It was Wednesday morning, when citizens present three-minute issue statements to city council. For the past several months, Kurylowicz has been using these open forums to offer his views on everything from homeless issues to police accountability. Two weeks ago, he had listed his agenda item as "re: social consciousness."
Ten months have passed since anti-war demonstrations erupted in Portland. For most people, when the news photos and footage from those anti-war demonstrations disappeared, their significance vanished as well. But Kurylowicz and a handful of activists are hoping to use the police tactics from last year's demonstrations to force the mayor to reexamine and, ultimately, change protocol.
After a brief and calm introduction, Kurylowicz lowered the lights in council chambers and showed several film clips. One clip shows officers nonchalantly pepper-spraying protesters as they scattered. Caught behind the police line, one woman crouched behind a street sign, hugging it for safety and frantically yelling, "peace, peace." With a pepper-spray canister in one hand and using his other to pry her fingers from the signpost, an officer tries to peel her away. He then pepper-sprays her for several seconds. It's a chilling image.
With council chamber eerily quiet, Kurylowicz showed a few more clips--these from a march against a fundraiser hosted in August by President Bush. One film clip shows an officer dragging a woman by her hair across a city park. The camera swings around just in time to catch another officer pouncing like a mountain lion onto a bicyclist. After three officers pull the protester from his bike, they dogpile on him and begin to slam him with their elbows.
At the end of the footage, Kurylowicz turned the lights back on and provided a quote from Katz herself about the inspiration that Dr. King had on her life and political motivations.
"I was going to participate in my community to make it more humane and more at peace," Kurylowicz read, attributing the optimistic words to Katz. He then looked directly at the mayor and leveled the pressing question at hand: "What kind of responsibility are you going to take for this?"
Visibly shaken, Katz kept her head down and called for the next agenda item. Although the next speaker was there to lobby for city council to stop the Pioneer Square post office from being bulldozed, he insisted on addressing the footage he had just watched. A Portland State University professor, Sam Oakland, said he was rattled by the images. As a student in 1970, he had filed a lawsuit against the city and the police for similar police abuses. At that time, he said, they were told the police would change their tactics. "And here we are 34 years later," he lamented.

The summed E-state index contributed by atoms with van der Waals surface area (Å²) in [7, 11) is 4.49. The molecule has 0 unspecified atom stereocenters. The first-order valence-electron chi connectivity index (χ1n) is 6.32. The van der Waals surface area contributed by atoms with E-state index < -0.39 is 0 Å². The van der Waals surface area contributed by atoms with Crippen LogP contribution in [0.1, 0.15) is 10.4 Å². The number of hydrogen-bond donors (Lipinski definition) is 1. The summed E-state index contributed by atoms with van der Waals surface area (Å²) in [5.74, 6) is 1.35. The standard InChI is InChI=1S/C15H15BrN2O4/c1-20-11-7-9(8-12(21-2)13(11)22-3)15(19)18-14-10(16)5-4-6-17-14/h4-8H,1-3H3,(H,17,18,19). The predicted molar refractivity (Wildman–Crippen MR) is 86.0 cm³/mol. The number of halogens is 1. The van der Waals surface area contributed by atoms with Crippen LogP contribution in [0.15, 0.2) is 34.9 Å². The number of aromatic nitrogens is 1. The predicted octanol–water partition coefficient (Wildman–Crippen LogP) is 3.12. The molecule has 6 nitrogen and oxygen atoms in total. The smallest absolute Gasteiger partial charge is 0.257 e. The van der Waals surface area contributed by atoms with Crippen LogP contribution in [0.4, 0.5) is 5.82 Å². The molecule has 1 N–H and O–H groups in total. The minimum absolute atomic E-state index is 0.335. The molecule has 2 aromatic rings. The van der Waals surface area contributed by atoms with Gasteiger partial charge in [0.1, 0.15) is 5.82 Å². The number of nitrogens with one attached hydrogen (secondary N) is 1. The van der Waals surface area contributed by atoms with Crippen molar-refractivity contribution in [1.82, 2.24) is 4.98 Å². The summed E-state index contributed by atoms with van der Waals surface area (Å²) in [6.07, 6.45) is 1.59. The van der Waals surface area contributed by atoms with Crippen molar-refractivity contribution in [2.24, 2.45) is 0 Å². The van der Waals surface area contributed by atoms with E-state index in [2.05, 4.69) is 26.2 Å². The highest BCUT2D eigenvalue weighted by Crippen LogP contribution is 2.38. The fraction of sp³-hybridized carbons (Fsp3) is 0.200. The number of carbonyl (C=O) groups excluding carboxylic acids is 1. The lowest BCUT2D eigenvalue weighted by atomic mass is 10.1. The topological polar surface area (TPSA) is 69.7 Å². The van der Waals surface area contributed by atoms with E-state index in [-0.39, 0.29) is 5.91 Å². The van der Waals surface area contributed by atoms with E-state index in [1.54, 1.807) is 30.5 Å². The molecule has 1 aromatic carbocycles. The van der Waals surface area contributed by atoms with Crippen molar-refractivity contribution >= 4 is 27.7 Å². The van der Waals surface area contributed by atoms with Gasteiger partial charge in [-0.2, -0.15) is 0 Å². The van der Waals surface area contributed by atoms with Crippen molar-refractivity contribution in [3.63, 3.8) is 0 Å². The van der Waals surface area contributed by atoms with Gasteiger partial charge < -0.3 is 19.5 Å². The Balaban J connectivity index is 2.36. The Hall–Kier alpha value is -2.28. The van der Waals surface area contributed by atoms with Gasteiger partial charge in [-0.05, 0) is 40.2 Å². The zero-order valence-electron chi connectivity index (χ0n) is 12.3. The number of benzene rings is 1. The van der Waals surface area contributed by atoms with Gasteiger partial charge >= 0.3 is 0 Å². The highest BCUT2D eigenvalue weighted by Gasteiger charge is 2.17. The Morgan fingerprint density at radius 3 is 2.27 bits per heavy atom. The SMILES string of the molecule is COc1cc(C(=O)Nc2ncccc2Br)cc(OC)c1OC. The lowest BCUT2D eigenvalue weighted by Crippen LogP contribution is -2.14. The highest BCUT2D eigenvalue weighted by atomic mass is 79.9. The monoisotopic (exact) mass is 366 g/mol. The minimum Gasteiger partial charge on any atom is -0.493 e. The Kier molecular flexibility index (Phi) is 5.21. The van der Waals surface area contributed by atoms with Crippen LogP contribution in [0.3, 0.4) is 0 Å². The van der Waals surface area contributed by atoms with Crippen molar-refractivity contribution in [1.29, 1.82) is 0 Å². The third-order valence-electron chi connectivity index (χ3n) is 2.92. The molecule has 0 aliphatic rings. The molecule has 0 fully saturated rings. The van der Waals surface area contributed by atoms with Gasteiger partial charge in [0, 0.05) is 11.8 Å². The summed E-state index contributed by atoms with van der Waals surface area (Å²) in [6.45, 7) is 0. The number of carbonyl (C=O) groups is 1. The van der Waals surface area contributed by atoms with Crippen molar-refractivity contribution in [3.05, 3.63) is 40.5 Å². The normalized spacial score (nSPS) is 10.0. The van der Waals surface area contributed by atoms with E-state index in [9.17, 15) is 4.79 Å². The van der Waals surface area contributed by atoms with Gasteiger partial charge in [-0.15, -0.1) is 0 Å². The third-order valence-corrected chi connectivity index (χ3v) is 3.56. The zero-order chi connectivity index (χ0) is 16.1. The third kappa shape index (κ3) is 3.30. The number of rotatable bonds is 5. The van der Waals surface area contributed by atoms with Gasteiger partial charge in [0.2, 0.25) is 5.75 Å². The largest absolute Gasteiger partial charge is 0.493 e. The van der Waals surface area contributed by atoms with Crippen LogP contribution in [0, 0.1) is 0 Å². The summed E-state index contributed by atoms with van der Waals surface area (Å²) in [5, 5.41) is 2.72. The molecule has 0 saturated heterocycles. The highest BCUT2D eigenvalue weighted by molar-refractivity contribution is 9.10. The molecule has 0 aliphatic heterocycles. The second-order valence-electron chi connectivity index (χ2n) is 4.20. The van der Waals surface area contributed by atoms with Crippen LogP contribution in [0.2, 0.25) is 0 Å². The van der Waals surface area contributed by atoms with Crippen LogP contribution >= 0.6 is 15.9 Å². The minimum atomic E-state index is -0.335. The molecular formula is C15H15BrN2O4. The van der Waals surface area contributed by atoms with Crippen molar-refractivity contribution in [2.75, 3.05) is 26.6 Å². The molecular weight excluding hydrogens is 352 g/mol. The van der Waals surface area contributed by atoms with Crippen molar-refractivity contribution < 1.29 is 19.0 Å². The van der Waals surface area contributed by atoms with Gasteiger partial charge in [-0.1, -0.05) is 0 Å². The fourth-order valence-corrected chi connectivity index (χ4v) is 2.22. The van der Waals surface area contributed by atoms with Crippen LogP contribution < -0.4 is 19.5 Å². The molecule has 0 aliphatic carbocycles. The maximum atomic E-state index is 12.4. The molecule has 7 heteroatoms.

Regardless, the images seem to have hit the bull's-eye. At a recent meeting at the Red & Black Café, Kurylowicz said the mayor had agreed to meet with them. "People know right from wrong," he explained. "The second we showed a video, it was, 'Let's meet.'"
Although the meeting does not yet appear on the mayor's schedule, Kurylowicz has been told it could happen this week. The activists say they are being reasonable and simply want peaceful demonstrations.
The police force has routinely blamed the strongarm tactics at demonstrations on "a few bad apples." To counter that argument, activists say they would like to have those officers disarmed or not allowed to attend protests. "Let's get the bad apples out of the barrel," one activist said.
Moreover, the activists believe there should be public and formal oversight regarding police training tactics, as well as a review of the equipment police are allowed to bring to demonstrations.
Anyone who would like more information about the proposals may contact email@example.com.